Orson puts fireman to bed
Good for looking at
- Early literacy
- A love of books
- Pretend play
- Small world play
Orson, at 2.5 years, has complex pretend play in which he weaves a story with a sequence of events. With Mum as his audience, Orson moves easily between his imaginative scenario with the little figures, to fetching the book he needs since the fireman is going to bed.
- What cues can you see that show what Orson is interested in? (Look out for non-verbal and body language as well as spoken language)
- How is he learning? Which areas of development, engagement and characteristics of learning can you observe?
- In what ways does the adult support Orson’s learning?
- How does the environment support the children’s learning?
- What is valuable about the materials provided?
What are your thoughts about:
- What the different parts of Orson’s imaginative scenario are for the fireman and other little figures?
- Orson’s concentration, given that he leaves the room for what he needs and then settles himself back into the pretend play?
- How Orson use his spoken language in this sequence – what kind of words and comments? In what ways does he show his understanding of question and answer?
- Mum’s role, she is a vital audience and she is attentive. In what other ways does she contribute to her young son’s play?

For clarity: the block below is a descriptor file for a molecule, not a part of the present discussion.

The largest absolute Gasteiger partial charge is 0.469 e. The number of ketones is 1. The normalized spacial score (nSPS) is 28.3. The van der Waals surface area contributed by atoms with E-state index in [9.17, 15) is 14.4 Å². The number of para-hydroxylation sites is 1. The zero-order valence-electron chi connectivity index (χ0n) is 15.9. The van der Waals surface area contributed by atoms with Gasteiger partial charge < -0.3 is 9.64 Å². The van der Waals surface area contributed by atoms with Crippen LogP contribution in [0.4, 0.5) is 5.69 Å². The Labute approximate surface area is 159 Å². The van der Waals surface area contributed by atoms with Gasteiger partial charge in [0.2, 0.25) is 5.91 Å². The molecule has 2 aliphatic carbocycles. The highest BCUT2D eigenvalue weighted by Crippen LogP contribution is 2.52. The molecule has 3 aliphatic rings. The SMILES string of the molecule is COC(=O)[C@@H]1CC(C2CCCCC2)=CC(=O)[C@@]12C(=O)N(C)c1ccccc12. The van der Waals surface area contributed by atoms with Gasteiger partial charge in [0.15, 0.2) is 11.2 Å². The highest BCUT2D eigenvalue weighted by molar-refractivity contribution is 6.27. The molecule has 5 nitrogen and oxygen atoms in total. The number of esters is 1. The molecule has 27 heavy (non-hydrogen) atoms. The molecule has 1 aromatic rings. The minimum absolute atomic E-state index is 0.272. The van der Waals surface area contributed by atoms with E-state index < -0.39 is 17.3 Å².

- Orson’s physical skills as he moves the little figures – what is he able to do?
Orson has plenty of time and suitable resources for him to weave his pretend stories. As Orson puts his fireman figure to bed you can guess that he is bringing in his own experiences: that of course you have a story before you settle to sleep. Orson has a range of little figures and the right size furniture for them. However, his resources for pretend play still leave plenty of scope for his imagination. Orson does his own ‘voiceover’ and any ‘dialogue’.
- What kind of play resources do you offer to children? Do the resources leave plenty of scope for their imagination and direction of the pretend scenarios?
- Do you have a lot of battery operated toys? When an electronic toy makes all the noises, children press buttons. They will not bother to make bus noises, pretend about the ringing of a telephone or do the crying of the baby doll.
- In what ways are you an attentive audience for children’s pretend play? In what ways do they invite you to join in or do you carefully make a suggestion
Orson’s Mum is not silent; she makes some comments on what Orson is doing and his choices.
Orson chooses to repeat and practise some words that his Mum says – like ‘police’ – which are relevant to his play.